As a home inspector, I often enter a house that just isn’t ready for a home inspection. There are shelves full of storage blocking the attic access hatch in the closet, appliances full of clothes and dishes, and junk, junk, and more junk everywhere, blocking access to areas and systems of the home. When we can’t see it, we can’t inspect it.
As part of InterNACHI’s Standards of Practice, mainly for liability reasons, we typically don’t like to move personal effects. And you probably also wouldn’t appreciate us moving your unmentionables from the clothes dryer! As a seller, having your home ready for the buyer’s inspection can help it go faster and leave the home inspection with less limitations, in turn signalling to the buyer that you have nothing to hide.
Here are some easy things you can do to prepare:
Ensure we have access
Make sure we have easy access throughout the property. If we can’t get to an area, we can’t inspect it, and that might be a red flag for buyers. Clear away anything blocking access to areas we need to inspect, including attics (remember the garage!), basements, crawlspaces, utilities, and under sinks.
Clear around the house
In addition to checking the interior functioning of your home, we are also going to be looking at the exterior, including siding, trim, and caulking around windows and doors. You’ll want to leave areas around your home clear of plant growth, trash cans, and stored items so we can get a good look.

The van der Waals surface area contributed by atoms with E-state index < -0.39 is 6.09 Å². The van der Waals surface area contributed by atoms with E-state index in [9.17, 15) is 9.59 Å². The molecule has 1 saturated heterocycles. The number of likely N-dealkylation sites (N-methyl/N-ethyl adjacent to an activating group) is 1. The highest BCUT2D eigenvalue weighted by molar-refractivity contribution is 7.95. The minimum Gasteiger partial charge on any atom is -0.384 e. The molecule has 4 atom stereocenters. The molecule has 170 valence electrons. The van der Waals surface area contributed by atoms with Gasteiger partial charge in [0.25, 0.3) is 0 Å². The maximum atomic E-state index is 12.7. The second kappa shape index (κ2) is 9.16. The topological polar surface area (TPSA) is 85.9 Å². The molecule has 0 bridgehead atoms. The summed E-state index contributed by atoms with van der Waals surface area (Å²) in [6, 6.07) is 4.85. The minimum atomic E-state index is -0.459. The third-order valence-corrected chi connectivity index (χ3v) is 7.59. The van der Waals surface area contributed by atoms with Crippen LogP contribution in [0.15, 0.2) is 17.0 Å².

Check the roof
For most people, it’s been a while since they last took a good look at the roof of their house. The roof is an important part of the home inspection so you can’t ignore it in your preparations. Get out a ladder and clean moss and debris from the gutters, check for damaged or missing shingles, and make sure downspout extensions are in their proper position. Go up the ladder against the house or onto the roof at your own risk. Don’t go up if you do not feel you can do it safely. If you do find damage on the roof, you’ll want to get it taken care of prior to the home inspection.
Keep a clean house
If you’ve already been going through the process of selling your house, you’re probably used to keeping everything clean and tidy. When you’ve accepted an offer, you’re not done yet! Maintain the same level of cleanliness for the home inspector. How clean your home is doesn’t have anything to do with the inspection itself, but a dirty or messy house may make the us suspicious that other areas of the property may not be properly maintained.
Replace any burned out lightbulbs
A light fixture not working suggests one of two things to a home inspector: either the bulb itself is out, or there’s something faulty in the fixture’s wiring or with the fixture itself. We will either have to waste time determining if the fixture is inoperable or we may simply note that there’s a possible defect without looking further into it. Avoid both of these scenarios by making sure that all of your bulbs are in working order.
Make sure your toilets are functioning properly
Your toilet running for along time after it is flushed is a common problem that gets easy to ignore when you’re living with it every day. Fixing a running toilet an easy and inexpensive repair you can take care of on your own with a simple trip to the hardware store, so take care of the problem before we find it.
Put in a fresh furnace return filter